With a lavalier microphone on the operator’s shirt, simple voice commands like “right” and “left” are picked up and interpreted by the Arduino inside the device’s 3D printed case. The Arduino then moves the appropriate servo motor a set number of degrees. This doesn’t allow for particularly fine-tuned positioning, but when combined with movements of the wheelchair itself, gives the user an acceptable level of control. [Taras] says the whole setup is powered off of the electric wheelchair’s 24 VDC batteries, with a step-down converter to get it to a safe voltage for the Arduino and servos.

As we’ve seen over the years, assistive technology is one of those areas where hackers seem to have a knack for making serious contribution’s to the lives of others (and occasionally even themselves). The highly personalized nature of many physical disabilities, with specific issues and needs often unique to the individual, can make it difficult to develop devices like this commercially. But as long as hackers are willing to donate their time and knowledge to creating bespoke assistive hardware, there’s still hope.

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Vintage Rotary Phone Turned Virtual Assistant

Like many of us, [Zoltan Toth-Czifra] has completely embraced 21st century living. His home is awash in smart gadgets and dodads, from color changing light bulbs to Internet-connected cameras. But he’s also got a soft spot for the look and feel of vintage hardware, like the rotary phone he keeps kicking around to remind him of the old days. He recently decided to bridge these two worlds by turning the rotary phone into a modern voice controlled assistant.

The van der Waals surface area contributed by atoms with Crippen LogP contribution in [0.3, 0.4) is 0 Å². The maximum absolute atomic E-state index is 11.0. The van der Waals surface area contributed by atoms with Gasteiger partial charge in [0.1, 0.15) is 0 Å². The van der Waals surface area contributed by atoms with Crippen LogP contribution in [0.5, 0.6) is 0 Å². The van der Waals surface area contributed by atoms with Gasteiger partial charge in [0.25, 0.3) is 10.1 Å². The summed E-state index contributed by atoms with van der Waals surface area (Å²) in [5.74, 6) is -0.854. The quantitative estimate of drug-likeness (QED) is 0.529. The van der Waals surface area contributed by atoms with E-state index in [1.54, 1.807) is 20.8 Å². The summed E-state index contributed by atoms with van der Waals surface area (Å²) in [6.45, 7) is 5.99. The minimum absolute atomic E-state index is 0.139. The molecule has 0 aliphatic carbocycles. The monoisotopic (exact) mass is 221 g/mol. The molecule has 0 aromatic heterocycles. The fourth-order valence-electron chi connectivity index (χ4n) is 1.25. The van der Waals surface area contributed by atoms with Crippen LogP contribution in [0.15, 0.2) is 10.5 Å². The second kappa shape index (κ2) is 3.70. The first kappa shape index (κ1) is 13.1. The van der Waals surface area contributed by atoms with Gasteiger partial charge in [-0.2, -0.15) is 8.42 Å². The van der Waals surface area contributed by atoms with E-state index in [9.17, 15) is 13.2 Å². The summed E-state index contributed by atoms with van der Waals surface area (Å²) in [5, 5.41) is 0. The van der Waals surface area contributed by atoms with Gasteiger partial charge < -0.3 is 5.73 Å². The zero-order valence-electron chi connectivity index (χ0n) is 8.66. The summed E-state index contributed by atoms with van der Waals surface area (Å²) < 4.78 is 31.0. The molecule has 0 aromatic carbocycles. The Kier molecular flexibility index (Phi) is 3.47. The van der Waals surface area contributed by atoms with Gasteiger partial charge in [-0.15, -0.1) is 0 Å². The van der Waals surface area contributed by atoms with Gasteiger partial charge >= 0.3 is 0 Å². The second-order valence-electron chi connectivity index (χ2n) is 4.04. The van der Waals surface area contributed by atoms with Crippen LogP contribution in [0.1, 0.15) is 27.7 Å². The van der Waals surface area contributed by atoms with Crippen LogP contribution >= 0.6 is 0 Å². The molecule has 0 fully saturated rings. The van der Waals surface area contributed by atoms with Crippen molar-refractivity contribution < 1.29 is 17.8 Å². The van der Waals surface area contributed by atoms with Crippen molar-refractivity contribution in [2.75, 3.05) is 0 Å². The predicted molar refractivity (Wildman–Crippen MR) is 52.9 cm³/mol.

The first piece of the puzzle was getting the old school phone connected to something a bit more modern, namely a Raspberry Pi. He didn’t want to hack the vintage phone apart, so he picked up a Grandstream HT801, an adapter that’s used to convert analog telephones to VoIP. [Zoltan] says this model specifically fit the bill as it had a function that allows you to configure a number to dial as soon the phone is lifted off the hook. This allows the user to just pick up the phone and start talking without having to dial anything manually. If you’re looking to pull off a similar setup, you should check to make sure the adapter has this function before pulling the trigger.

With the rotary phone now talking a more modern protocol, [Zoltan] just needed to get the Raspberry Pi side sorted out. He installed a SIP server so it could communicate with the HT801 adapter, and then got to work putting together his virtual assistant. Rather than plug into an existing system, he rolled his own by combining open source packages for controlling his various smart devices with the aptly named SpeechRecognition library for Python.

Right now he’s only programmed a few commands that his system can respond to for controlling his lights and music, but mentions that the system is modular enough that he can add new functions easily. He’s put the source for his virtual assistant framework up on GitHub, which he notes was written in less than 200 lines of original code by virtue of utilizing existing libraries for a lot of the heavy lifting. Open source is a beautiful thing.

In the past we’ve seen rotary phones go mobile thanks to GSM upgrades and dragged kicking and screaming onto the modern phone network with a built-in Raspberry Pi. But we think there’s something especially appealing about the approach [Zoltan] took which preserves the phone’s original hardware.